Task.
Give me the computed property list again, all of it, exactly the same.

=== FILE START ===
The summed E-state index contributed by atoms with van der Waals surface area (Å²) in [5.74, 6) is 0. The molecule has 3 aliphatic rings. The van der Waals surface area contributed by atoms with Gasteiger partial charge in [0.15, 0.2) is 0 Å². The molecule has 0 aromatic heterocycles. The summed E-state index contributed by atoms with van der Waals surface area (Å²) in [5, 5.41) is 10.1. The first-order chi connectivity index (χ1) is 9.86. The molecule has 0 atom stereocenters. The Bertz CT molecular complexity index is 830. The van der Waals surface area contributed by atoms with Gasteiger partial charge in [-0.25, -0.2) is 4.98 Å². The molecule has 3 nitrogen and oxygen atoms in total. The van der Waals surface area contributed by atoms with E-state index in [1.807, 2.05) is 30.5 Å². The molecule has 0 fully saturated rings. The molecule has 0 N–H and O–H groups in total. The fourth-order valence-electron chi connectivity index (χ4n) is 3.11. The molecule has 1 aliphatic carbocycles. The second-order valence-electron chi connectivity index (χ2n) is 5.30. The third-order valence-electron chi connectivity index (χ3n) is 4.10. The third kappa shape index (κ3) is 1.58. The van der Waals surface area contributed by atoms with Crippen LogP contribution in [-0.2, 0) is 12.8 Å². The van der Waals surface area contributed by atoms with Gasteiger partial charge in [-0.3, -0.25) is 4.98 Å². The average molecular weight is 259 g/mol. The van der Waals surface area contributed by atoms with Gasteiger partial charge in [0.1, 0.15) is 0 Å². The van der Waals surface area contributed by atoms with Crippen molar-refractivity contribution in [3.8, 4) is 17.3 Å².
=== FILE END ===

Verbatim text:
The summed E-state index contributed by atoms with van der Waals surface area (Å²) in [5.74, 6) is 0. The molecule has 3 aliphatic rings. The van der Waals surface area contributed by atoms with Gasteiger partial charge in [0.15, 0.2) is 0 Å². The molecule has 0 aromatic heterocycles. The summed E-state index contributed by atoms with van der Waals surface area (Å²) in [5, 5.41) is 10.1. The first-order chi connectivity index (χ1) is 9.86. The molecule has 0 atom stereocenters. The Bertz CT molecular complexity index is 830. The van der Waals surface area contributed by atoms with Gasteiger partial charge in [-0.25, -0.2) is 4.98 Å². The molecule has 3 nitrogen and oxygen atoms in total. The van der Waals surface area contributed by atoms with E-state index in [1.807, 2.05) is 30.5 Å². The molecule has 0 fully saturated rings. The molecule has 0 N–H and O–H groups in total. The fourth-order valence-electron chi connectivity index (χ4n) is 3.11. The molecule has 1 aliphatic carbocycles. The second-order valence-electron chi connectivity index (χ2n) is 5.30. The third-order valence-electron chi connectivity index (χ3n) is 4.10. The third kappa shape index (κ3) is 1.58. The van der Waals surface area contributed by atoms with Crippen LogP contribution in [-0.2, 0) is 12.8 Å². The van der Waals surface area contributed by atoms with Gasteiger partial charge in [-0.3, -0.25) is 4.98 Å². The average molecular weight is 259 g/mol. The van der Waals surface area contributed by atoms with Gasteiger partial charge in [0.1, 0.15) is 0 Å². The van der Waals surface area contributed by atoms with Crippen molar-refractivity contribution in [3.8, 4) is 17.3 Å².